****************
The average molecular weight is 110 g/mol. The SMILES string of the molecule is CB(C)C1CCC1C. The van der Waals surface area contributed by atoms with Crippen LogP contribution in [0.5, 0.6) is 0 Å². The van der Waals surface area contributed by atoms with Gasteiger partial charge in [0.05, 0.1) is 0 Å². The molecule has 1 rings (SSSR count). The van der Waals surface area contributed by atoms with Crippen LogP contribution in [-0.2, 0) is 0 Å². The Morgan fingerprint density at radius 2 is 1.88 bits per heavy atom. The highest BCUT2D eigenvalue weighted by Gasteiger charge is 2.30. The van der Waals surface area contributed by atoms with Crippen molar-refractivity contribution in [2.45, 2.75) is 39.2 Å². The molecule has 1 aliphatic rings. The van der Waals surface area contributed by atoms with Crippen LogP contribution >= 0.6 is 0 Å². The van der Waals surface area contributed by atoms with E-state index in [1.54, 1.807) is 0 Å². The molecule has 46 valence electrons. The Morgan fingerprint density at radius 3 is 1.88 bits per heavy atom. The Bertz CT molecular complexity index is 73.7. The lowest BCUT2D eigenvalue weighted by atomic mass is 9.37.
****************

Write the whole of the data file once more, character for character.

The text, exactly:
The average molecular weight is 110 g/mol. The SMILES string of the molecule is CB(C)C1CCC1C. The van der Waals surface area contributed by atoms with Crippen LogP contribution in [0.5, 0.6) is 0 Å². The van der Waals surface area contributed by atoms with Gasteiger partial charge in [0.05, 0.1) is 0 Å². The molecule has 1 rings (SSSR count). The van der Waals surface area contributed by atoms with Crippen LogP contribution in [-0.2, 0) is 0 Å². The Morgan fingerprint density at radius 2 is 1.88 bits per heavy atom. The highest BCUT2D eigenvalue weighted by Gasteiger charge is 2.30. The van der Waals surface area contributed by atoms with Crippen molar-refractivity contribution in [2.45, 2.75) is 39.2 Å². The molecule has 1 aliphatic rings. The van der Waals surface area contributed by atoms with Crippen LogP contribution >= 0.6 is 0 Å². The van der Waals surface area contributed by atoms with E-state index in [1.54, 1.807) is 0 Å². The molecule has 46 valence electrons. The Morgan fingerprint density at radius 3 is 1.88 bits per heavy atom. The Bertz CT molecular complexity index is 73.7. The lowest BCUT2D eigenvalue weighted by atomic mass is 9.37.